From: Palm Desert, CA, United States
Last Known Status: Disbanded
Kyuss Interviews and Features
Below are our features and interviews with Kyuss.
The era of Kyuss, 1991-1995, produced only four albums, but those albums proved influential enough to crown the band “the fathers of stoner rock.” The group’s vintage amps were ideal for space rock jams and third-eye-expanding psychedelics. Kyuss found the right balance between hard-rocking grooves and mellow, kaleidoscopic slow jams.
Like the title of the group’s second album “Blues for the Red Sun” (1992) suggests, the group also steeped its sound in blues. Vocalist John Garcia sung soulful tones fitting for Delta blues, jazz and even R&B. This album title also described the vibe put forth by these southern California artists. There is certain mellowness, like observing the orange, yellow and blue hues that the sun paints while scraping across the horizon during dusk or dawn.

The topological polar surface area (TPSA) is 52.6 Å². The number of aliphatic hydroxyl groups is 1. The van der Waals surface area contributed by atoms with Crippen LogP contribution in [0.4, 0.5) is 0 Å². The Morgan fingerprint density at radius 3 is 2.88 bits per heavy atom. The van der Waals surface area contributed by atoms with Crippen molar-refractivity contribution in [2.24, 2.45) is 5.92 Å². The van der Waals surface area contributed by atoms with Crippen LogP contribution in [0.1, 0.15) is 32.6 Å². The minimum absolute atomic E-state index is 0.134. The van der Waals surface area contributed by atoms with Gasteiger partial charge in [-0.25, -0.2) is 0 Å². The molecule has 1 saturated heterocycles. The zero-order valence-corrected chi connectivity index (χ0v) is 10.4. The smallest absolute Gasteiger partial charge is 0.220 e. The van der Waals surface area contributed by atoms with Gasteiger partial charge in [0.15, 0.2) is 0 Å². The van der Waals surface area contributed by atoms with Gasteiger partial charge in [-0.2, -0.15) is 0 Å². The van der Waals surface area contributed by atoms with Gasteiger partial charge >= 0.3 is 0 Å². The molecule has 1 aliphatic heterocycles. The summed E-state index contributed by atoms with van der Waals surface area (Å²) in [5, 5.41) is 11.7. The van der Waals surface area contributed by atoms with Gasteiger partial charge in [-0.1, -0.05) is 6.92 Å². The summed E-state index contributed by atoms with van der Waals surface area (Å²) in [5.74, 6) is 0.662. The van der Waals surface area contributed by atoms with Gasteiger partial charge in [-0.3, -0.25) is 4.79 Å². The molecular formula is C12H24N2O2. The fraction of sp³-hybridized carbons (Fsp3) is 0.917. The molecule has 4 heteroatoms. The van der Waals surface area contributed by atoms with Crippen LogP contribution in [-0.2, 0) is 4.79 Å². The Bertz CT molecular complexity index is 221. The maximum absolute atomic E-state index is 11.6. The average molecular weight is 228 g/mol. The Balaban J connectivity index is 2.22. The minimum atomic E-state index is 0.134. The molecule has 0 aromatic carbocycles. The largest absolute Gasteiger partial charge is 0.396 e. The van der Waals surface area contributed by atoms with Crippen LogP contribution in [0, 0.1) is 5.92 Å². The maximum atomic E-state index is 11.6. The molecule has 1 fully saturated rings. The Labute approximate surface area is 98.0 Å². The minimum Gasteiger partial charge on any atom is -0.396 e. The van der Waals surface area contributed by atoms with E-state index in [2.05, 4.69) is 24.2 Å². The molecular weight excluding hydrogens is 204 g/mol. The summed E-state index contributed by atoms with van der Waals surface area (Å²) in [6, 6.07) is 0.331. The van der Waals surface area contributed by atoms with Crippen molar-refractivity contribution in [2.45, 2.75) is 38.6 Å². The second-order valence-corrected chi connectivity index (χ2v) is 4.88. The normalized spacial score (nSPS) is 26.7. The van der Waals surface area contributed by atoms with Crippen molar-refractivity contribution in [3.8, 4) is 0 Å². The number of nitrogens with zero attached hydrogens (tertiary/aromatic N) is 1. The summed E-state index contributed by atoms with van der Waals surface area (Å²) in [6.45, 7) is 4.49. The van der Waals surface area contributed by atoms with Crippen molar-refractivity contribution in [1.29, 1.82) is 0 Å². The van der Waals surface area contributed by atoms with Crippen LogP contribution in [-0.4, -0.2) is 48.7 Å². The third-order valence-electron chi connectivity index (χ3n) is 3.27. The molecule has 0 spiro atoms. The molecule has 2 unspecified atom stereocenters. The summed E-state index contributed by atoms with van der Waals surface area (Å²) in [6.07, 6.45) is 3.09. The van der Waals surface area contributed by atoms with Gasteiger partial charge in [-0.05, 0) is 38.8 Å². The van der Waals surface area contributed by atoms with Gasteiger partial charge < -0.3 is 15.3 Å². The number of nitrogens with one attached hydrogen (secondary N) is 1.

Kyuss’s sound contained so many features that unsurprisingly caught the ears of so many musicians of the early ‘90s, but one of the greatest attributes remains guitarist Josh Homme’s eclectic style. From his coarse tones to his eccentric use of pedals, Homme’s playing is unmistakable. These guitar tones relay a granular texture that seemed chipped off of one of Joshua Tree’s magnificent rock formations, which may explain the desert rock modifier often bestowed upon the band. Homme’s trademark sound remains true in the band he joined after leaving Kyuss, Queens of the Stone Age, although more accessible to the radio crowd. More...